Interesting that these problems arise even when using the API as Google
intends on the client side.
I would encourage people to tell Google about this. If only we knew a
way to tell Google about it. If you can find a public email address
anywhere or comment form, let us know. And if you are having problems in
production even when using the API client side as intended, let Google
know. Maybe there will be a miracle and they'll care. Chances are higher
here, because it seems like they created this feature in large part for
libraries. If libraries are finding it does not work in production...
Boheemen, Peter van wrote:
> It did not shut down during development, yesterday, when I developed it from home. It broke down today, when people started to use it. All university desktop computer have got dynamic 10.*.*.* adresses. The gateway does NAT so they are exposed to google with about three possible IP adresses. Or, if they use SFX, the IP adress of the Open URL resolver, or in the case of citrix, the IP adress of that machine. Anyway, all these approaches suffer from the same problem with Google's policy.
> Besides all that, I prefer a clean XML interface like Amazon provides above the JSON approach of Google.
> Drs. P.J.C. van Boheemen
> Hoofd Applicatieontwikkeling en beheer - Bibliotheek Wageningen UR
> Head of Application Development and Management - Wageningen University and Research Library
> tel. +31 317 48 25 17 http://library.wur.nl <http://library.wur.nl/>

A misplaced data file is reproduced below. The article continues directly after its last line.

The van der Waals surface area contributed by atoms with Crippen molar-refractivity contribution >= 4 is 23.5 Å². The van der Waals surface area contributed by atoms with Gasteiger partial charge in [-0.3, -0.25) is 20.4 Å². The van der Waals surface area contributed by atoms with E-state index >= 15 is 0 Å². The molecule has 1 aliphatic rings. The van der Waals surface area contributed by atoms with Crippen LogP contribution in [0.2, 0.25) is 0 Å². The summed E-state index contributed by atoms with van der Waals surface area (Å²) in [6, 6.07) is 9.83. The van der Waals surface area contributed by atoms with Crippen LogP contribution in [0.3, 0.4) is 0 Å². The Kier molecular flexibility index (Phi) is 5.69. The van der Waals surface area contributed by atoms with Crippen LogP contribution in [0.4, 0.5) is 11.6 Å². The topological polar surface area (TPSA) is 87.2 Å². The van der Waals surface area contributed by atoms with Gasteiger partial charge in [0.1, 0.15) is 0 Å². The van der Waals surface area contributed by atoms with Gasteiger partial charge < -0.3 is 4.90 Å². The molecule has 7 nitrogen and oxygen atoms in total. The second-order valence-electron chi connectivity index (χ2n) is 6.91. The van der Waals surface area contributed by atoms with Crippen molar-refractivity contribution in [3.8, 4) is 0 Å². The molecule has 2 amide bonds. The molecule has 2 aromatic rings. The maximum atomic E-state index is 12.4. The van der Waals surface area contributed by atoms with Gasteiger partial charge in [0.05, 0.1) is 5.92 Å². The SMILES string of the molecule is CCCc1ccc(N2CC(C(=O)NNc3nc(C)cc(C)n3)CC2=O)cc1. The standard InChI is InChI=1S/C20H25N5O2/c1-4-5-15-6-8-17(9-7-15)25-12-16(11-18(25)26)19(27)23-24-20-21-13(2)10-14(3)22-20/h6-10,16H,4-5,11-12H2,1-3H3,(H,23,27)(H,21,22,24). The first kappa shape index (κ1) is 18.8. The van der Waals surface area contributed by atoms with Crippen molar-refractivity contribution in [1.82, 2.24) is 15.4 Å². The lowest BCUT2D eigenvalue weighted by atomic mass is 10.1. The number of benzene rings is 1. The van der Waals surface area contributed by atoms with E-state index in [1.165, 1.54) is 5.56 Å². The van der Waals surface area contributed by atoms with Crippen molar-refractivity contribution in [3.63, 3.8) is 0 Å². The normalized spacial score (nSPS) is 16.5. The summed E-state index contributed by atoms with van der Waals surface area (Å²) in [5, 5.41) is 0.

> P Please consider the environment before printing this e-mail
> Van: Code for Libraries namens Godmar Back
> Verzonden: ma 17-3-2008 16:21
> Aan: [log in to unmask]
> Onderwerp: Re: [CODE4LIB] Free covers from Google
> On Mon, Mar 17, 2008 at 11:13 AM, Tim Spalding <[log in to unmask]> wrote:
>>> limits. I don't think it's a strict hits-per-day, I think it's heuristic
>> > software meant to stop exactly what we'd be trying to do, server-side
>> > machine-based access.
>> Aren't we still talking about covers? I see *no* reason to go
>> server-side on that. Browser-side gets you what you want-covers from
>> Google-without the risk they'll shut you down over overuse.
> But Peter's experience says otherwise, no?
> His computer was shut down during development - I don't see how Google
> would tell his use from the use of someone doing research using a
> library catalog. Especially if NAT is used with a substantial number
> of users as in Giles's use case.
> - Godmar
Digital Services Software Engineer
The Sheridan Libraries
Johns Hopkins University
rochkind (at) jhu.edu